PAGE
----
LOS ANGELES – With COVID-19 cases and hospitalizations continuing to decline, Los Angeles County health officials Tuesday urged residents to maintain infection-control measures such as face masks and social distancing, saying the region is in the “home stretch” but needs to reach the finish line.
The urging came on a day the county celebrated its rate of new cases dropping enough to allow elementary schools to resume in-person instruction for students in pre-kindergarten through sixth grade.
“As we wait for more vaccinations, please follow the rules and use all the tools we have to keep ourselves and others as safe as possible from becoming infected,” county Public Health Director Barbara Ferrer said. “Any time you’re out of your home and around others, we ask that you keep physical distance and wear a mask at all times. Wash your hands frequently. Please don’t gather with people you don’t live with.”
County Supervisor Hilda Solis added, “We’re in the home stretch. We just have to see it through together.”
The county reported another 120 COVID-19 deaths on Tuesday, lifting the overall death toll from throughout the pandemic to 19,215. Another 1,260 cases were also confirmed, although the number is believed to be artificially low due to reporting lags from testing centers due to the long holiday weekend. The cases increased the cumulative countywide total since the pandemic began to 1,169,550. View the latest detailed report by city and demographics here.
According to state figures, there were 2,855 people hospitalized in the county due to COVID-19 as of Tuesday, with 876 people in intensive care. That number is significantly down from the more than 8,000 patients reported in early January. With vaccine supplies still limited, the county will reserve the majority of its available vaccinations this week to provide second doses for those ready to receive them, with county-operated large-scale sites exclusively administering second doses, health officials announced.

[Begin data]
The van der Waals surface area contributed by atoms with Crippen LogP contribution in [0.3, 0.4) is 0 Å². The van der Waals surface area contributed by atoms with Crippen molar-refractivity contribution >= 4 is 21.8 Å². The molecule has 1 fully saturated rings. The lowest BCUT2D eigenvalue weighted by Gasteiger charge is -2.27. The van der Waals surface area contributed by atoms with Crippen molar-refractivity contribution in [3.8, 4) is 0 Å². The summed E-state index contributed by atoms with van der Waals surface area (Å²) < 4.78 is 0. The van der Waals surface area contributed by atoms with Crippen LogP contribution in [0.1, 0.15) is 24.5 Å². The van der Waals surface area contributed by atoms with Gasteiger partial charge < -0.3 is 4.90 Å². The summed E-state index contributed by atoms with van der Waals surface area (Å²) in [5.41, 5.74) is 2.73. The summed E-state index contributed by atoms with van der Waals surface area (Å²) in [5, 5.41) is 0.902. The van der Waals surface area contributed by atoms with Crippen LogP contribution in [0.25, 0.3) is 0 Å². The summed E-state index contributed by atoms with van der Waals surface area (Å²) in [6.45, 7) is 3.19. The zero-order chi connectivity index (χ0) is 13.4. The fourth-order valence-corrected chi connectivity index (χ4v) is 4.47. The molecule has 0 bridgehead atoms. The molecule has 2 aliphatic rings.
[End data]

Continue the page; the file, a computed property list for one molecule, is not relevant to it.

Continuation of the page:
The county has been receiving roughly 200,000 doses each week, although the actual amount has varied wildly week-to-week, making advance planning for reservations difficult. The need for more vaccines will become more critical in coming weeks. Vaccines are currently being offered to health care workers, people 65 and over, and staff and residents of long-term care facilities. The county plans on March 1 to make vaccines available to three classes of essential workers: education/child care; food and agriculture; and emergency services and law enforcement.
Making those groups eligible will add about 1.5 million people to the pool of residents seeking shots. The pool will expand further March 15, when the state has called for vaccines to be made available to anyone aged 16 or older with an underlying health condition that makes them particularly susceptible to severe illness or death from COVID.